Kilombero Valley Ornithological Center (K.V.O.C) is non-profit organisations striving to conserve birds, their habitats and biodiversity, working with local people towards the sustainable use of natural resources.
Kilombero Valley Ornithological Center is a local community-based organisation focused on the conservation of birds and wildlife in the Kilombero Valley of southeast Tanzania. Its mission is to have a sustainable and lasting impact on local attitudes towards conservation and the environment and to work towards the protection of endemic, threatened and near-threatened wildlife species of the valley. KVOC carries out wildlife surveys and community projects. The education and outreach programs, includes increasing conservation awareness and engaging with communities in discussions regarding wildlife protection; working with schools and the wider village communities. The Centre also works with village leaders to help them develop land management strategies.
Center wishes to significantly reduce and reverse the rate of loss of the region’s biodiversity. Our efforts to achieve this focus on conservation action for priority species, and priority habitats for bird and biodiversity conservation. We also work to empower local people to analyze threats and develop safeguard options that suit local socio-economic contexts and use existing indigenous knowledge.
As our name might suggest, most of our work is focussed on birds in the region, but we actually conduct a range of surveys looking at the rich biodiversity in the Kilombero valley which includes reptiles, amphibians, small mammals and carnivores. One of the reasons that there is such a high level of wildlife in the region is the proximity of the Kilombero Valley to the Selous Game Reserve and Udzungwas Mountains National Park. Forest in this region used to provide an important habitat for the Ruipa Wildlife Corridor, and although much of this forest has been destroyed, pockets of wildlife still remain.
We work closely with the local communities and schools in the area, including the Ulanga District Council. We also conduct socioeconomic surveys to try and understand better the impact that agriculture and farming in the region is having on the wildlife, and vice versa.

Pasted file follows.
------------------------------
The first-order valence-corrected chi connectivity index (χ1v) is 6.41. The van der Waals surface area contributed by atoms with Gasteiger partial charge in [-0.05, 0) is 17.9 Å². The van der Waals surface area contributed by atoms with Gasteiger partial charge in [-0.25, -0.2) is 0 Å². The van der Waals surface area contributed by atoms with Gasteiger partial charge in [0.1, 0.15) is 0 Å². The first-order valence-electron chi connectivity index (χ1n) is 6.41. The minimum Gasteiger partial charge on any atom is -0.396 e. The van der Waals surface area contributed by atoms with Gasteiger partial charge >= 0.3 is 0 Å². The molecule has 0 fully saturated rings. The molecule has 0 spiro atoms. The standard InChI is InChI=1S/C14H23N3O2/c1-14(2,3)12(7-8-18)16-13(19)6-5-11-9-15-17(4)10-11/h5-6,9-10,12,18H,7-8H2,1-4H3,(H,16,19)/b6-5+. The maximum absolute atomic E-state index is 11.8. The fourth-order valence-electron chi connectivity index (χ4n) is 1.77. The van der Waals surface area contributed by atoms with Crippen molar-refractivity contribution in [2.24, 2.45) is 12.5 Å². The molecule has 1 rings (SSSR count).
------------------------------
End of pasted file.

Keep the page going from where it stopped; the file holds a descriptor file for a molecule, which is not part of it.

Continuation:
During the project at the center, volunteers will be working in the field (camping) three days, then two days of visiting local schools to teach English Lesson and conservation education increasing conservation awareness and engage local communities in discussions regarding the protection of wildlife of the area, one day of socio economic survey that will help to understand better the impact that agriculture and farming in the region is having on the wildlife and vice versa and one day off. This is a simple timetable for six working days in every week.
During in the field, Other duties of volunteers will be to assist the research officer with:-
A general map of area that will include roads, general habitat types (forest, rivers, floodplain/grasslands, and swamps/ponds), preferred campsites, and Wildlife Management Area (WMA) boundaries.
A species biodiversity inventory for birds, reptiles, amphibians, large mammals, and carnivores in the WMA and ‘hotspots’ where these wildlife species may occur throughout the year.
Systematic population surveys for large mammals and carnivores, to help attain a relative abundance index of wildlife on the WMA. These studies will use repeatable methodologies to allow for detection of wildlife population changes over time, which will be important in assessing the impacts of local or tourist hunting, ecotourism activities such as camping and safari tours, or human pressures on the edges of the Wildllife Management Area.
Train local game scouts, project managers and local conservationists on methodologies used for wildlife inventories and surveys.
Community surveys with local villagers surrounding the WMA, to help understand potential conflict, concerns, and attitudes towards the RMZP.
Monitor human use inside the protected zone of the ILUMA WMA, such as human inhabitance, poaching of animals, charcoal, trees, fish, or illegal grazing of livestock.
We are a non-profit organisation and volunteer contributions are a key source of funding for the work that we do
The costs quoted include pickup from Julius Nyere International airport in Dar Es Salaam and transport to the project site, as well as full board and lodging (shared accommodation or single person tent) once at the KVOC camp. All other costs need to be covered by the volunteer.
Presently, our costs for volunteers are US$700 per month. We are occasionally able to take volunteers for periods shorter than this if you are unable to commit to this length of time. Our volunteers contribute more and experience more the project has to offer if they stay for at least a couple of months. We are also happy to help students at college or university who would like to conduct fieldwork for their individual projects, provided this can be reconciled with ongoing work. Students are eligible to apply for one of our internships, which run from 8-15 weeks at a cost of US$100 per week. The costs quoted above include pickup from Julius Nyere International airport in Dar Es Salaam and transport to the project site, as well as full board and lodging (shared accommodation or single person tent) once at the KVOC camp. All other costs need to be covered by the volunteer.